I haven’t had the opportunity to work on episodic television professionally, so I can only approximate based on my experience as a teacher of, and responder to, episodic television and it does feel like this was more in that vein, certainly. The writers were able to respond in some cases to things we had filmed, and the series evolved as we went along in real time, which is not the case for theatre, which, even if the play evolves in preparation/rehearsals, is locked by the time the season begins generally. We also had to deal with the fact that new information could be introduced by a writer that we hadn’t previously considered, and this was thrilling. It rarely disrupted the process because Gabe had been so thorough in his preparation and planning for the series. The flexible nature of the series and the shooting also meant that aspects of the backstory and subtexts we created as directorial/actorly choices became elevated to more narrative imperatives towards the end of the series. Morgan’s relationship with her father and the role that addiction and consequences to addictions certainly fit into this category. But this is also the result of being involved with a team of people willing and able to respond to the material in creative and generous ways.

Do you see The Pact as a complete project or are you keen on working on more episodes and taking it further?

I feel that the series is complete in and of itself, and that it could stand alone without needing anything else to make it more meaningful. That said, I think it also has left enough threads in a complicated story to warrant more storylines from alternative perspectives or to follow a minor character through a completely new arc. Each actor and writer did such a fantastic job on making the lives of the characters rich and respected their inner worlds and circumstances that any of them could become the focus of a spin-off series, but it would be tangential rather than a direct sequel I think.

Once the Victorian lockdown is over do you think we will be heading back to live production and theatres in droves? Or do you feel that the industry is a little defeated at the moment and will take a while to resuscitate?

I have great optimism for the future of live performance and cinema attendance – which could be blind hope given that it’s my livelihood and purpose in life, but I don’t think it’s completely unfounded. It has been striking to see that given the opportunity, people have opted to congregate to consume art, and that the forced isolation has been made bearable by access to various media, but so much about many aspects of live theatre, dance, concerts and the like is about the shared, communal experience. Rather than giving in to the pessimistic idea that Covid has normalised home entertainment to an extent that will make our sector struggle for years to come, I rather think it has highlighted for many people how much enjoyment of so much art is enhanced by, and in many cases irreducible from, the communal aspect of its consumption. There is an undeniable need humans have for companionship and togetherness that isn’t solely sated work-oriented tasks. We get it from spectatorship of sports and arts, travel and partying, and some get it from religious gatherings. I think people are missing these things and that we will get back to them with greater enthusiasm after the crisis is over. Perhaps people will appreciate a little more what artists strive to do in the creation of live performance.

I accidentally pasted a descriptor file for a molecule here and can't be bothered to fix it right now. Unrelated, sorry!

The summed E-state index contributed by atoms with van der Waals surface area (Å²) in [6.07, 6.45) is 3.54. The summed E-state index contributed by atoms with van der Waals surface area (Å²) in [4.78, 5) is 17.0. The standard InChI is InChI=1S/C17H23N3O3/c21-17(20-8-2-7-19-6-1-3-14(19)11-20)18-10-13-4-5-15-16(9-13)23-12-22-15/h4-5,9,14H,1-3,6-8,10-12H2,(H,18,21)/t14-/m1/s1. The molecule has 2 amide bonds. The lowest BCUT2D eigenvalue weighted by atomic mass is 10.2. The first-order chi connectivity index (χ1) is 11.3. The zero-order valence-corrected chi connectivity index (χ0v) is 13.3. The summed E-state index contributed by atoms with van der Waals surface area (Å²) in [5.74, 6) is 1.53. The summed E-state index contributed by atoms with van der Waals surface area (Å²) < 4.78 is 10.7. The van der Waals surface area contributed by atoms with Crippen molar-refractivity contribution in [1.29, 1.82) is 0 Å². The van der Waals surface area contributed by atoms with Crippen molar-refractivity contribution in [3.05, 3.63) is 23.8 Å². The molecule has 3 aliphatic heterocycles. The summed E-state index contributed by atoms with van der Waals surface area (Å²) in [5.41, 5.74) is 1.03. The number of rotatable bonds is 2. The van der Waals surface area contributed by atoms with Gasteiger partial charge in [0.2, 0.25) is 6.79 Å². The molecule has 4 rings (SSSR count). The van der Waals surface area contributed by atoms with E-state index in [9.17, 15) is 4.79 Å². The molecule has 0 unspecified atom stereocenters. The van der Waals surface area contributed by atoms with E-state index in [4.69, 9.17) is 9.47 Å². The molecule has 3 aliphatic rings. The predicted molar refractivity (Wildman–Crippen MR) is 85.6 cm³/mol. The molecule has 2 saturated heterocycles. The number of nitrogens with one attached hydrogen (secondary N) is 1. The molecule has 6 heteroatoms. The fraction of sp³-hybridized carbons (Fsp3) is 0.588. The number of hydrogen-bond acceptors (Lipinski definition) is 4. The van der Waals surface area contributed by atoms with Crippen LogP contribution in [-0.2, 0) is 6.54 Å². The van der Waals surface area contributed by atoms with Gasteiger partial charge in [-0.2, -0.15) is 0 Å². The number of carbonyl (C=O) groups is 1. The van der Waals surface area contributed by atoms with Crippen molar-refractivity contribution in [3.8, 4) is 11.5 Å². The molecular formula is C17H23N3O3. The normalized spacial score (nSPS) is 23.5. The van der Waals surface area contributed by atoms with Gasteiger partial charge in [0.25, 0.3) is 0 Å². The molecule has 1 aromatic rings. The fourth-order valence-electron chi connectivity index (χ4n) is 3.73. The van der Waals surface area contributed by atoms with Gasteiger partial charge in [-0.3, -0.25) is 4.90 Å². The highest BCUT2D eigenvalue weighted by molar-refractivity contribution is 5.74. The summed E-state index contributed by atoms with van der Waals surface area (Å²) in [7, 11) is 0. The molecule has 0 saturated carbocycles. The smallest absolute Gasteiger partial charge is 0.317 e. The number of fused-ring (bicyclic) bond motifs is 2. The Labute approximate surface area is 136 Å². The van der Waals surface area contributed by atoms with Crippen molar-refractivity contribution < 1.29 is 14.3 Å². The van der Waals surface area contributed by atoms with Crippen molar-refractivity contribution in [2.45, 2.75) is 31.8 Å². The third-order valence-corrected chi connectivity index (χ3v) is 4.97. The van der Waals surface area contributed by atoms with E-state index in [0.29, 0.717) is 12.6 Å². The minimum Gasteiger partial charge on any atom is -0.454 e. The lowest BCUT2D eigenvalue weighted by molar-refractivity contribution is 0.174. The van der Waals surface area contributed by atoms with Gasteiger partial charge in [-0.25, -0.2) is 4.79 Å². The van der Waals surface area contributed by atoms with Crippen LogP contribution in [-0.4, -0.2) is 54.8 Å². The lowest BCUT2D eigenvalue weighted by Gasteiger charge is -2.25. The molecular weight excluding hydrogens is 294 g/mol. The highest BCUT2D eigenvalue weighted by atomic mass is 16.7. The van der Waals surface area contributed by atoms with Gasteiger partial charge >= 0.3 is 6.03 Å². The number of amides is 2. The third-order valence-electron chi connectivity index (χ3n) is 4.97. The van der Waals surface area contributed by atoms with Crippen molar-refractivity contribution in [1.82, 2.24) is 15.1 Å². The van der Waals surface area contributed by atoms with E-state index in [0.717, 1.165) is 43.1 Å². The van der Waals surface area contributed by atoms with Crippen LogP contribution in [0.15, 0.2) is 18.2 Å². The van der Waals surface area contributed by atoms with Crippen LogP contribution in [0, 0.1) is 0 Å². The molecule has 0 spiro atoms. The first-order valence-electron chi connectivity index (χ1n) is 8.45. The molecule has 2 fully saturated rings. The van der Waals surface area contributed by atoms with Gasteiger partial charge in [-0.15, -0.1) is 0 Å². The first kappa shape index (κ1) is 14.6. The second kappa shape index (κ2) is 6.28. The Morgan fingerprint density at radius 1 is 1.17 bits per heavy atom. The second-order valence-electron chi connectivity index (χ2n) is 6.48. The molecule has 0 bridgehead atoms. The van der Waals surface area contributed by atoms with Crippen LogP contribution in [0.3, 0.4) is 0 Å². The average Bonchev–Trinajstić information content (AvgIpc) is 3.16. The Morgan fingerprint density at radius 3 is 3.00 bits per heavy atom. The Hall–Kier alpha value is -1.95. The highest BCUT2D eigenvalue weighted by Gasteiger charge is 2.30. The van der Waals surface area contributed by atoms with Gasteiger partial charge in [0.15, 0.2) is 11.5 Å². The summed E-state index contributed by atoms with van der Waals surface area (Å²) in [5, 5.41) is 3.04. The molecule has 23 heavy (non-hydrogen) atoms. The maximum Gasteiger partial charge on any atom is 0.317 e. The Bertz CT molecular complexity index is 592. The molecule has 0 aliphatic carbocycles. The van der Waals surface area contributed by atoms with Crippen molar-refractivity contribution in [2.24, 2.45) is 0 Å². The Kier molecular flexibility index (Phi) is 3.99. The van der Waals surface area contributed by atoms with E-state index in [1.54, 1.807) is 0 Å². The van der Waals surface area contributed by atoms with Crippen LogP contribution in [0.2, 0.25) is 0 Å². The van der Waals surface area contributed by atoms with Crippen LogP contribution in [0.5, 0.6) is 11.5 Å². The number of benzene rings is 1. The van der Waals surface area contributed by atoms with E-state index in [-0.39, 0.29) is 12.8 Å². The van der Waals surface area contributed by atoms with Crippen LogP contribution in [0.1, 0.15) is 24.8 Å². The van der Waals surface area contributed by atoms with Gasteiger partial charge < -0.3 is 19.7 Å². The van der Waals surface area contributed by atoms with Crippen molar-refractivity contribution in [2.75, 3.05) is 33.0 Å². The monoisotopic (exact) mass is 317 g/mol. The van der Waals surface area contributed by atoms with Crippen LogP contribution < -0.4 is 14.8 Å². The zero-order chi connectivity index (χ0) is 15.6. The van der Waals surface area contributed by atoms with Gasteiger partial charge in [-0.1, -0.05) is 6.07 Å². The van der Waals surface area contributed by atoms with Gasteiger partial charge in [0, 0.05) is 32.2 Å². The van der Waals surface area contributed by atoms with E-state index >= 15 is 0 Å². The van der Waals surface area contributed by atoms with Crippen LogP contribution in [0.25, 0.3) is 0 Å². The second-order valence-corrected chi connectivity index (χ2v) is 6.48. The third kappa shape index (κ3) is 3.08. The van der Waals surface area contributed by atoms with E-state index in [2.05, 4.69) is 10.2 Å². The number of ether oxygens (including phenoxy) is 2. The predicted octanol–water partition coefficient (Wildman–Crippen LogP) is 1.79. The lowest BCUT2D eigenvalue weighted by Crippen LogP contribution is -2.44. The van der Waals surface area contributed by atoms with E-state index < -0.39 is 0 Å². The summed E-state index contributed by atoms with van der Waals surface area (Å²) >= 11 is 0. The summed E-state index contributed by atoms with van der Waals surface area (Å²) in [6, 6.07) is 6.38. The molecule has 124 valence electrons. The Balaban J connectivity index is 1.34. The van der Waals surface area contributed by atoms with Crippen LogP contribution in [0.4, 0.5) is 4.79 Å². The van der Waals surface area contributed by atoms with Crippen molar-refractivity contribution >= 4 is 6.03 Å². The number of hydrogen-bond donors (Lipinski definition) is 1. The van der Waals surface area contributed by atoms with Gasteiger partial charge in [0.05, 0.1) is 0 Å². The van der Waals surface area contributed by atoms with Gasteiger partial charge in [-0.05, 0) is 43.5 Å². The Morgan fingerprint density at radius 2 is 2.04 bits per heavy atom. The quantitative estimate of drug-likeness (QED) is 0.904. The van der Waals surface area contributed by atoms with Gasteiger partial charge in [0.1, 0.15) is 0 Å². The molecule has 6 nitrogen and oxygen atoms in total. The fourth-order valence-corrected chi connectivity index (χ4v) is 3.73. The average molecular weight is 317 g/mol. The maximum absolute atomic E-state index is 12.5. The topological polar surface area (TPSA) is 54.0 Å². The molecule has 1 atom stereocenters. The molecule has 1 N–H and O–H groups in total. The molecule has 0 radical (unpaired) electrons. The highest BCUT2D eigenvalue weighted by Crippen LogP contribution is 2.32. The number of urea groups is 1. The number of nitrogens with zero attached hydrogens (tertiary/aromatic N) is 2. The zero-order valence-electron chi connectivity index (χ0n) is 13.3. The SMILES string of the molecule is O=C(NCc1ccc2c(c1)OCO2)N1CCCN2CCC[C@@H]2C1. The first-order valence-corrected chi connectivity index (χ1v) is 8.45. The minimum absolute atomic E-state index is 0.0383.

What do you feel gave you the most satisfaction whilst working on The Pact?

Making and consuming art has always been important to me. But it took this event for me to know how unwilling I was to live without tangible projects to create and how bereft of some indefinable joy life has been without the communal aspect of art as event. “It is an ill wind that blows know good,” as the saying goes, and I dare to hope. In this time that could have led to despair for someone inclined to extremes such as I am, I found new ways to connect to friends old and new. I collaborated with awesome humans and pushed passed internal blocks to technology and other imaginary ‘impossibilities’. It led me to find ways of being a better human and artist. The only way through the destructiveness of this time for me was creation and connection; and that has been an unexpected and profound realisation – I know I cannot NOT make art and connect with people. That offered some personal comfort in a time of great anxiety.

Watch The Pact via the Bitten By YouTube channel below:

Nadine Whitney

Nadine Whitney holds qualifications in cinema, literature, cultural studies, education and design. When not writing about film, art or books, she can be found napping and missing her cat.